Your job may end up being done by a computer in the not-so-distant future, according to participants in a White House-hosted discussion. The discussion addressed how the future of automation can provide many social and economic advantages, but could also be a major disadvantage for those who would lose their jobs to robots. […]

The American Civil Liberties Union filed a lawsuit against the U.S. Attorney General on June 29, arguing that a section of the Computer Fraud and Abuse Act unconstitutionally criminalizes research aimed at determining whether online algorithms result in discrimination against certain races, genders, and other minority groups.






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Visitors to the Department of Commerce’s website can receive a free tutorial on atmospheric rivers. Created with the map design platform Mapbox, this tutorial is one of nine available on DOC’s website and is part of the larger Commerce Data Usability Project.






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The National Oceanic and Atmospheric Administration’s Big Data Project last spring transferred a big data set from Next-Generation Radar to the cloud platforms of Amazon, Google, IBM, Microsoft, and Open Cloud Consortium. Now, the members of NOAA’s BDP are trying to compile and present more big data sets in a clear and accessible way.






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The Department of Homeland Security on Monday announced a program called Exemplar, in which DHS employees with backgrounds in science, technology, engineering, and mathematics will work for a six-month period at a for-profit, private sector company. On Tuesday, DHS received its first application from one such company.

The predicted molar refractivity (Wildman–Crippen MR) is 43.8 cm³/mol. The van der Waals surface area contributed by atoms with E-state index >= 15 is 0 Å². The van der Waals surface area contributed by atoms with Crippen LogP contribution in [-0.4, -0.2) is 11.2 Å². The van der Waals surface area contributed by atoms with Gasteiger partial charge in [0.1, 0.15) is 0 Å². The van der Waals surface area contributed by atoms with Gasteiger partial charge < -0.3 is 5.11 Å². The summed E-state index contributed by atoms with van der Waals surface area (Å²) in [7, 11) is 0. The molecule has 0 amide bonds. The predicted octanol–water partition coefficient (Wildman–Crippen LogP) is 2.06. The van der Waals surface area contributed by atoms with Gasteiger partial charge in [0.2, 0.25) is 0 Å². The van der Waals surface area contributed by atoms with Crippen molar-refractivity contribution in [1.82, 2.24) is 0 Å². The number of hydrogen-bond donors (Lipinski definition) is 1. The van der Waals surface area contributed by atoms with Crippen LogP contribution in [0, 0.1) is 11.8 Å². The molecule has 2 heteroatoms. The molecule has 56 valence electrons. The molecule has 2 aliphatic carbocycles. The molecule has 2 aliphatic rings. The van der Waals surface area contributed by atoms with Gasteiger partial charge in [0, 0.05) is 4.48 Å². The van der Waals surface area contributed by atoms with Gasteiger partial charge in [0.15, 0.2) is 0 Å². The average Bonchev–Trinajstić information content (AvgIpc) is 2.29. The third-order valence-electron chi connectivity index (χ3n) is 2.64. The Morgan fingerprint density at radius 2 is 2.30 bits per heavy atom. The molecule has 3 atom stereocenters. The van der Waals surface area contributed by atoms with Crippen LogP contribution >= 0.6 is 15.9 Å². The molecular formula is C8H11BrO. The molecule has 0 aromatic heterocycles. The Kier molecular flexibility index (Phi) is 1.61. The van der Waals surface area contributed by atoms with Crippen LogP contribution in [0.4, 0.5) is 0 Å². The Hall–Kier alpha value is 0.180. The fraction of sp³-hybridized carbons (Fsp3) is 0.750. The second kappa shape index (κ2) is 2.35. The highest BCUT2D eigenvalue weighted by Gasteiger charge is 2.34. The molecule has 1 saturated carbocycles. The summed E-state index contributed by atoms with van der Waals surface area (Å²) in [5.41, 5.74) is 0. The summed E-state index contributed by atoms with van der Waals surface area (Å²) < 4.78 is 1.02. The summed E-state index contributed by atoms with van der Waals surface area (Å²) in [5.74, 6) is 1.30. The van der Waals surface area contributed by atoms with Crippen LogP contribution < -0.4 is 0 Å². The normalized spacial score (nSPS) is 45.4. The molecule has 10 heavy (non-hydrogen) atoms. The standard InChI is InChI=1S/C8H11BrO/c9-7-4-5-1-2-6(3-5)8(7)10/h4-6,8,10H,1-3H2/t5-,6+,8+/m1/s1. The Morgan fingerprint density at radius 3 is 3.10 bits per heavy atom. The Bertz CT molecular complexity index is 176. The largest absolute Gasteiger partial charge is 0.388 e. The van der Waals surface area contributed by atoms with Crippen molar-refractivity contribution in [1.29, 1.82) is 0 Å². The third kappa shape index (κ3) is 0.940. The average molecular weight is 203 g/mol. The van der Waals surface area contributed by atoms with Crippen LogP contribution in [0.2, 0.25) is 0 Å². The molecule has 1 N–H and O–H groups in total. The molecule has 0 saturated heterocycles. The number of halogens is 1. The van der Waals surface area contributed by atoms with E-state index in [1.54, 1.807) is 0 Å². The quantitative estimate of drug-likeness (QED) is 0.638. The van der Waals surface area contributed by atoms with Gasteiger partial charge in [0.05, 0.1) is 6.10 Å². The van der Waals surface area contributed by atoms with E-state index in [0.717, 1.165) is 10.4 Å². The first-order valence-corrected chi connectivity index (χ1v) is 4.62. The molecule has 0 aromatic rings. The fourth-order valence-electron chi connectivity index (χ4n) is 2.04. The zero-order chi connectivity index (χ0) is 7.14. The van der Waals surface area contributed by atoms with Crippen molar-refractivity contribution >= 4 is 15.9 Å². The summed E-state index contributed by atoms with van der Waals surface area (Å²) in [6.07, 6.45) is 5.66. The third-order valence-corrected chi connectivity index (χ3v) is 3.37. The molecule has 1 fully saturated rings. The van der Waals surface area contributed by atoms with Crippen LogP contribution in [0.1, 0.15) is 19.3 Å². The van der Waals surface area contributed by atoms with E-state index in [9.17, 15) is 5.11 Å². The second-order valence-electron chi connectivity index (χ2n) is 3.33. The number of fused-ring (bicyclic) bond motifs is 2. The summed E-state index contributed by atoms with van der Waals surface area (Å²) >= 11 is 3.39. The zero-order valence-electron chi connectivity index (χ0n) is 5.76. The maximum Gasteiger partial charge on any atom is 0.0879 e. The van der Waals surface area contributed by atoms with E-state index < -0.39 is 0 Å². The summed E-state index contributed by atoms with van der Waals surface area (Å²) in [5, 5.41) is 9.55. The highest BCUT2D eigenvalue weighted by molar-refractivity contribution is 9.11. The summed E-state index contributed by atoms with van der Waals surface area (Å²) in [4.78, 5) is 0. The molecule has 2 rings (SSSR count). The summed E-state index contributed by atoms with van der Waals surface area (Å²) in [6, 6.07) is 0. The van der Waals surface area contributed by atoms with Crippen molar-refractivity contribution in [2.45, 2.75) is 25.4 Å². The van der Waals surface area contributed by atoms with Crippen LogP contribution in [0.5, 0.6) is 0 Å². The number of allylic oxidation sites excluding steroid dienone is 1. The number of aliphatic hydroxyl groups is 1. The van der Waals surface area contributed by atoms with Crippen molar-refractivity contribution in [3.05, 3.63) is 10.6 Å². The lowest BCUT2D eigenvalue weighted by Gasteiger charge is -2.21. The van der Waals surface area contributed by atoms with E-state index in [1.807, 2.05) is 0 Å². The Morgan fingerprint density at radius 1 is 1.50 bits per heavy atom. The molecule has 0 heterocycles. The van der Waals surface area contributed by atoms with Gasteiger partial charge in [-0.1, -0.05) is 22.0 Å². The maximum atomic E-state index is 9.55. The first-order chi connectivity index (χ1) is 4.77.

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An update to the Federal Rules of Criminal Procedure, specifically Rule 41, which could automatically take effect in December, is once again bringing up concerns of privacy and security in the digital world. “The changes in Rule 41 leave Americans […] more exposed to threats, and, of course, put at risk their liberty,” said Sen. Ron Wyden, D-Ore. “Our lives are lived online; most of our most private information is stored on the cloud.”






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The Internet of Things will soon transform the way transportation and infrastructure operate in the United States, according to witnesses at the Senate Subcommittee on Surface Transportation and Merchant Marine Infrastructure, Safety, and Security hearing.






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Small, remote Alaskan villages that are alienated from large power sources increasingly rely on microgrids as a practical energy solution. According to a blog post from Matt Erskine, deputy assistant secretary of the Economic Development Administration, Alaska stands as a leading pioneer in microgrid technology.






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NOAA next month plans to launch the Deep Space Climate Observatory, a satellite equipped with a Faraday Cup plasma sensor and a magnetometer that measures the severity of space weather storms. This satellite will collect more accurate data than previous technology has offered on space weather.